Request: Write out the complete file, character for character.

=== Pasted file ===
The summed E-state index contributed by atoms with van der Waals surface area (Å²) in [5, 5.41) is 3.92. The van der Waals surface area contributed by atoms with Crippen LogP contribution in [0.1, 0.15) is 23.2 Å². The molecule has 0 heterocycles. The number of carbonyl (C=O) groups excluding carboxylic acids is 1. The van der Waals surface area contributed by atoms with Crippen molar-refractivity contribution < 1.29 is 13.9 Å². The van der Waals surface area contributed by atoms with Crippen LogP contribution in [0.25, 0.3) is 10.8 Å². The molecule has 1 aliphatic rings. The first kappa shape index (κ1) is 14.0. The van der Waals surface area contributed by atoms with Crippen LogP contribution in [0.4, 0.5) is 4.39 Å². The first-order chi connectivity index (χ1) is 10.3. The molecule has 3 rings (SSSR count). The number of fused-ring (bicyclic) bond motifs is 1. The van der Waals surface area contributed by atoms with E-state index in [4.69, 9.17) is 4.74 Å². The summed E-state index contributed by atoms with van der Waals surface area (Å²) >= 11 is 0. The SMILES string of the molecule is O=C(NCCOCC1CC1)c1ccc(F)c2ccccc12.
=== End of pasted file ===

The summed E-state index contributed by atoms with van der Waals surface area (Å²) in [5, 5.41) is 3.92. The van der Waals surface area contributed by atoms with Crippen LogP contribution in [0.1, 0.15) is 23.2 Å². The molecule has 0 heterocycles. The number of carbonyl (C=O) groups excluding carboxylic acids is 1. The van der Waals surface area contributed by atoms with Crippen molar-refractivity contribution < 1.29 is 13.9 Å². The van der Waals surface area contributed by atoms with Crippen LogP contribution in [0.25, 0.3) is 10.8 Å². The molecule has 1 aliphatic rings. The first kappa shape index (κ1) is 14.0. The van der Waals surface area contributed by atoms with Crippen LogP contribution in [0.4, 0.5) is 4.39 Å². The first-order chi connectivity index (χ1) is 10.3. The molecule has 3 rings (SSSR count). The number of fused-ring (bicyclic) bond motifs is 1. The van der Waals surface area contributed by atoms with E-state index in [4.69, 9.17) is 4.74 Å². The summed E-state index contributed by atoms with van der Waals surface area (Å²) >= 11 is 0. The SMILES string of the molecule is O=C(NCCOCC1CC1)c1ccc(F)c2ccccc12.